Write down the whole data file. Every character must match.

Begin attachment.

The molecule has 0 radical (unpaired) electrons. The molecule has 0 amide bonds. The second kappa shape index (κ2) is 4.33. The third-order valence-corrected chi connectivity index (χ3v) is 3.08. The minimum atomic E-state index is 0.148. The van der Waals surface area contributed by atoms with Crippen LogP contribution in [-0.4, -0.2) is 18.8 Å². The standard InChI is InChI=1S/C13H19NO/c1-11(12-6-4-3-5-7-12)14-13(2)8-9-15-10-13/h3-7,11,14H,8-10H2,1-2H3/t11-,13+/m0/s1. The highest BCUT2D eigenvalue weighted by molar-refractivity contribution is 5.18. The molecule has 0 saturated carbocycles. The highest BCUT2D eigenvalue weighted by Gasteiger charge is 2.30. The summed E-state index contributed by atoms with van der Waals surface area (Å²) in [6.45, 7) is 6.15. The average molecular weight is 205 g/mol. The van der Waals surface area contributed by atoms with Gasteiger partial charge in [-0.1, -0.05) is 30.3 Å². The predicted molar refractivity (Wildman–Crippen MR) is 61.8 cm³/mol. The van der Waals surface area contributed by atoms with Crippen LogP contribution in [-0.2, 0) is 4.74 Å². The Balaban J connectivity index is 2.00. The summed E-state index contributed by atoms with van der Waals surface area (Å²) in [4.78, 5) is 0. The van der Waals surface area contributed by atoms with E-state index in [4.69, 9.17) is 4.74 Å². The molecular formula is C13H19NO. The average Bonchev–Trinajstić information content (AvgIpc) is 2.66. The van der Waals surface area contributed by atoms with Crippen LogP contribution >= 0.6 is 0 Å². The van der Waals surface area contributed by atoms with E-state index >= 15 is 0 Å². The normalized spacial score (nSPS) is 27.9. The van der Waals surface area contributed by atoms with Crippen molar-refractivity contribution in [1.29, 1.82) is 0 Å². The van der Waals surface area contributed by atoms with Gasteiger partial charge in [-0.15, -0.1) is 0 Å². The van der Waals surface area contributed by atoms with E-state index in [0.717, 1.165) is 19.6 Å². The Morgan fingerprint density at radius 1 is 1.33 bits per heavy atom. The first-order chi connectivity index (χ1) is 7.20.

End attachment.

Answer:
The molecule has 0 radical (unpaired) electrons. The molecule has 0 amide bonds. The second kappa shape index (κ2) is 4.33. The third-order valence-corrected chi connectivity index (χ3v) is 3.08. The minimum atomic E-state index is 0.148. The van der Waals surface area contributed by atoms with Crippen LogP contribution in [-0.4, -0.2) is 18.8 Å². The standard InChI is InChI=1S/C13H19NO/c1-11(12-6-4-3-5-7-12)14-13(2)8-9-15-10-13/h3-7,11,14H,8-10H2,1-2H3/t11-,13+/m0/s1. The highest BCUT2D eigenvalue weighted by molar-refractivity contribution is 5.18. The molecule has 0 saturated carbocycles. The highest BCUT2D eigenvalue weighted by Gasteiger charge is 2.30. The summed E-state index contributed by atoms with van der Waals surface area (Å²) in [6.45, 7) is 6.15. The average molecular weight is 205 g/mol. The van der Waals surface area contributed by atoms with Gasteiger partial charge in [-0.1, -0.05) is 30.3 Å². The predicted molar refractivity (Wildman–Crippen MR) is 61.8 cm³/mol. The van der Waals surface area contributed by atoms with Crippen LogP contribution in [-0.2, 0) is 4.74 Å². The Balaban J connectivity index is 2.00. The summed E-state index contributed by atoms with van der Waals surface area (Å²) in [4.78, 5) is 0. The van der Waals surface area contributed by atoms with E-state index in [4.69, 9.17) is 4.74 Å². The molecular formula is C13H19NO. The average Bonchev–Trinajstić information content (AvgIpc) is 2.66. The van der Waals surface area contributed by atoms with Crippen LogP contribution >= 0.6 is 0 Å². The van der Waals surface area contributed by atoms with E-state index >= 15 is 0 Å². The normalized spacial score (nSPS) is 27.9. The van der Waals surface area contributed by atoms with Crippen molar-refractivity contribution in [1.29, 1.82) is 0 Å². The van der Waals surface area contributed by atoms with Gasteiger partial charge in [-0.15, -0.1) is 0 Å². The van der Waals surface area contributed by atoms with E-state index in [0.717, 1.165) is 19.6 Å². The Morgan fingerprint density at radius 1 is 1.33 bits per heavy atom. The first-order chi connectivity index (χ1) is 7.20.